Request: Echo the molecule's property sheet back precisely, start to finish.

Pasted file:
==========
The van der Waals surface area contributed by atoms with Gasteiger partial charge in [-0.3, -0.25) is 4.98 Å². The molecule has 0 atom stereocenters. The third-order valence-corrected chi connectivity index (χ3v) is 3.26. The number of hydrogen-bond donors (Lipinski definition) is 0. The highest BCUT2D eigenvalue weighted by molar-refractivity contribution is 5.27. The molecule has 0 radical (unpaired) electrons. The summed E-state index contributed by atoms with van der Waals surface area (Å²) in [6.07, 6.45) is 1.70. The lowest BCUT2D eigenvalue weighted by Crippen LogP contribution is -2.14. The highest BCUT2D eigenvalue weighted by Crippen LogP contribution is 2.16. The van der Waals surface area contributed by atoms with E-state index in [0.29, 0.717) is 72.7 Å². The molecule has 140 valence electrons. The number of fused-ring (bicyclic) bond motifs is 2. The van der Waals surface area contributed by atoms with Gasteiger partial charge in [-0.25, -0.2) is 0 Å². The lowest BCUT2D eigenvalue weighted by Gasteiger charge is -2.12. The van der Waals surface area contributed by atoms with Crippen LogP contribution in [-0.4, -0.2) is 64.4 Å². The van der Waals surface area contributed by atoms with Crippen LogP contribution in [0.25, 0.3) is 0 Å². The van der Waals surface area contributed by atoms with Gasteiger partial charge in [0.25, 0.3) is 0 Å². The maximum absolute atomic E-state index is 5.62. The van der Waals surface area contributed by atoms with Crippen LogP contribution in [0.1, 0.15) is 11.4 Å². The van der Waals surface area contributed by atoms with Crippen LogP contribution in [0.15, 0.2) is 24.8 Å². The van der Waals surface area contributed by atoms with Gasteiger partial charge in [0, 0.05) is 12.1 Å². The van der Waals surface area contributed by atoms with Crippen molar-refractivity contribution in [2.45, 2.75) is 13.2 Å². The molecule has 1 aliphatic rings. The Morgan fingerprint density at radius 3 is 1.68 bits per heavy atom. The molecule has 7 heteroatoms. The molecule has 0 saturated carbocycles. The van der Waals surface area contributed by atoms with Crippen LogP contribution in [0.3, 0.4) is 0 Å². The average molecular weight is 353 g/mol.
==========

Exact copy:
The van der Waals surface area contributed by atoms with Gasteiger partial charge in [-0.3, -0.25) is 4.98 Å². The molecule has 0 atom stereocenters. The third-order valence-corrected chi connectivity index (χ3v) is 3.26. The number of hydrogen-bond donors (Lipinski definition) is 0. The highest BCUT2D eigenvalue weighted by molar-refractivity contribution is 5.27. The molecule has 0 radical (unpaired) electrons. The summed E-state index contributed by atoms with van der Waals surface area (Å²) in [6.07, 6.45) is 1.70. The lowest BCUT2D eigenvalue weighted by Crippen LogP contribution is -2.14. The highest BCUT2D eigenvalue weighted by Crippen LogP contribution is 2.16. The van der Waals surface area contributed by atoms with E-state index in [0.29, 0.717) is 72.7 Å². The molecule has 140 valence electrons. The number of fused-ring (bicyclic) bond motifs is 2. The van der Waals surface area contributed by atoms with Gasteiger partial charge in [-0.25, -0.2) is 0 Å². The lowest BCUT2D eigenvalue weighted by Gasteiger charge is -2.12. The van der Waals surface area contributed by atoms with Crippen LogP contribution in [-0.4, -0.2) is 64.4 Å². The van der Waals surface area contributed by atoms with Crippen LogP contribution in [0.25, 0.3) is 0 Å². The van der Waals surface area contributed by atoms with Gasteiger partial charge in [0.25, 0.3) is 0 Å². The maximum absolute atomic E-state index is 5.62. The van der Waals surface area contributed by atoms with Crippen LogP contribution in [0.1, 0.15) is 11.4 Å². The van der Waals surface area contributed by atoms with Crippen LogP contribution in [0.15, 0.2) is 24.8 Å². The van der Waals surface area contributed by atoms with Gasteiger partial charge in [0, 0.05) is 12.1 Å². The van der Waals surface area contributed by atoms with Crippen molar-refractivity contribution in [2.45, 2.75) is 13.2 Å². The molecule has 1 aliphatic rings. The Morgan fingerprint density at radius 3 is 1.68 bits per heavy atom. The molecule has 7 heteroatoms. The molecule has 0 saturated carbocycles. The van der Waals surface area contributed by atoms with Crippen LogP contribution in [0.3, 0.4) is 0 Å². The average molecular weight is 353 g/mol.